James Mullan

The Biggest Bonus of them all, & How to Spend it

Decrease Font Size Increase Font Size Text Size Print This Page

Whenever I was asked three or four years ago ‘what’s your favourite aspect of Dubai?’ my answer was consistent. ‘How it recedes  in my rear view mirror as I head to the desert.’   Many of us who had been here for some time – the ‘Old Expats’ – had an ambivalent relationship with the rapidly developing metropolis that was being dragged from the sand by who-knows-what-percentage of all the world’s cranes.

Delighted to be a part of one of the great experiments in city/state development (and let’s not forget, benefiting materially from same) we were disoriented by the scale, pace and sheer relentlessness of what was happening all around us.   While one retreat – the beach – was being gobbled up by developers, another – the desert – remained to a greater degree out of reach of JCBs, Caterpillars and ‘unique off-plan, high-end, community living’ opportunities.

The desert is a place of silence, of light and shadow, of a sparkling night sky re-discovered, of warmth and fellowship.   We discovered a few special places which we shared with some of our close friends and guarded the GPS co-ordinates of ‘our favourite spots’ securely.   Whenever the noise of piles being driven or, Dubai’s theme tune, the high pitch ‘neeeee-uh’ of marble being cut got too much we would load the four wheel drive with tent, sleeping bags plus all necessary provisions and scarper.

The ‘global crisis’ of the last two years has brought a swift and often brutal re-appraisal of priorities for virtually everyone on the planet. All except the banking community who seem, again, to be enjoying abundant bonuses – proof, once more, of the old gambling adage ‘you’ll never beat the House’.

The rest of us, however, have had to adjust to ‘the new realities’.  Whether this period is just a temporary blip on an upward path of uber-growth or a fundamental re-ordering of the global financial system we’ll leave to the economists to discuss, and disagree about.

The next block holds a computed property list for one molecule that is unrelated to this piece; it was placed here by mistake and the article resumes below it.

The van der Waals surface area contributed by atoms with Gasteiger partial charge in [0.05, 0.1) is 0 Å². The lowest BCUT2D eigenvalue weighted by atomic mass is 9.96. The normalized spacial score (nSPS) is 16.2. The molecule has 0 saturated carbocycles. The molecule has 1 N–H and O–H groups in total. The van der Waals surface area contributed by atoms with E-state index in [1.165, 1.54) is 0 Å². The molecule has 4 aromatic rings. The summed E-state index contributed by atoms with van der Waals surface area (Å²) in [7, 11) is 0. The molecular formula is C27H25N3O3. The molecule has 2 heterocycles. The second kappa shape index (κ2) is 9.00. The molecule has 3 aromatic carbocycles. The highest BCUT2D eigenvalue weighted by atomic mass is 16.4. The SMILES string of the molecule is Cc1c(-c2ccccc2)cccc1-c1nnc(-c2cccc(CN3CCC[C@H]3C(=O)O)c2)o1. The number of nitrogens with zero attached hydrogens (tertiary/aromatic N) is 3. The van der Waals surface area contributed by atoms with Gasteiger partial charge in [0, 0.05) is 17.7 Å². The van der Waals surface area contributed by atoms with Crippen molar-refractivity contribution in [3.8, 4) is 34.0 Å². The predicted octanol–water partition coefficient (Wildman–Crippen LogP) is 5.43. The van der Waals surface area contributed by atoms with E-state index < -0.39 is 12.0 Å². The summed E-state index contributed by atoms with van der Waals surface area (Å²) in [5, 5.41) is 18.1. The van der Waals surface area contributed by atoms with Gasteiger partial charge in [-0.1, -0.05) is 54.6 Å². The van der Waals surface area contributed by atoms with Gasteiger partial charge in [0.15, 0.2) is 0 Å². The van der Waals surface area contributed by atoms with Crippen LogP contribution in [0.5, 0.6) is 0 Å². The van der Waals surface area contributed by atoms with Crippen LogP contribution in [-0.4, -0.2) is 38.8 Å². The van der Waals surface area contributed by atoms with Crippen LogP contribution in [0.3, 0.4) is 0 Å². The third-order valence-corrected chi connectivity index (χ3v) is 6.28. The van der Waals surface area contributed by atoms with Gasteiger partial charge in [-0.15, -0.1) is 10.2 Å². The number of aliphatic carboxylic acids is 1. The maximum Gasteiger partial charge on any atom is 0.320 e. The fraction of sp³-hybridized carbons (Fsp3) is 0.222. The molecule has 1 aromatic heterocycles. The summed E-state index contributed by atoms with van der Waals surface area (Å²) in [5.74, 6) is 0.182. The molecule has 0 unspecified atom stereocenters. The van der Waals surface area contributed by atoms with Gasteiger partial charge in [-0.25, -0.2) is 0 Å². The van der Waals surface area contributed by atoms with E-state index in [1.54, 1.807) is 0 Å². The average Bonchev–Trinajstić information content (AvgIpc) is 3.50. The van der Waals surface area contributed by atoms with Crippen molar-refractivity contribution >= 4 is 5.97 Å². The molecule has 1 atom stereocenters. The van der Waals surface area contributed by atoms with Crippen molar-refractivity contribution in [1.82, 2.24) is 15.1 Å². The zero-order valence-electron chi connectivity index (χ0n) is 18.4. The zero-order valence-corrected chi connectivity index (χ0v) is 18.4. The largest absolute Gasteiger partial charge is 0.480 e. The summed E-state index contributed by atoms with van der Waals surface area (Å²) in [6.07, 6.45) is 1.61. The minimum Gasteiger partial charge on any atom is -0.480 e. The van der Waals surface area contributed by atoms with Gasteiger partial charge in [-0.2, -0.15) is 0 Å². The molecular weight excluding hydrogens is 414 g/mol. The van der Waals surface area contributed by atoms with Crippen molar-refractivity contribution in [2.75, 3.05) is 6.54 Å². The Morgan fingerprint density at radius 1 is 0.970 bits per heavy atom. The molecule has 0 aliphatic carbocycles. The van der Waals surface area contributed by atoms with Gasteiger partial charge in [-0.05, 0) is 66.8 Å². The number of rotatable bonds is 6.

What is clear, though, is that many of us have had time over the past two years to think.   And to talk.  And to spend time with people, maybe even have lunch or a leisurely coffee with them.  And we enjoy it.  Yes, we may not spend so many evenings feasting on five star cuisine in seven star hotels; we may not switch cars every 12 months or rush to buy the latest ‘must have’ technological gadget.  But the greatest and most under-valued luxury of all – time – has been granted to us and its prior absence has sharpened our appetite and appreciation.

In the early 90’s I sat in on an interview with a client, an IT guru and a journalist from The Times.  As we sat in the upmarket Soho pizzeria, Kettners of Soho, the guru spun an exciting, irresistible vision of a future where technology would be available to all – small devices which would enable us to work anywhere free of the tyranny of the office, the ability to video-conference with friends and family for free.  Remember, this was a time well before computers became a fixture on every desk and when the height of technology was the fax machine.

The journalist, a usually truculent and cynical individual was visibly inspired.   After he left I turned to the client to congratulate him on conducting such a wonderful interview.  He was grim faced. ‘You know what all this means, James?  Slavery.  There will be no place where you can escape work, no time when you will not be expected to work. It’ll be hell on earth for most people.’   Within two years the guru had retired from the IT business and embarked on a successful career as a rock musician.

So, many of us have an opportunity to think about the time we’ve got now and work out what we would be prepared to trade for this particular luxury.

You must be logged in to post a comment Login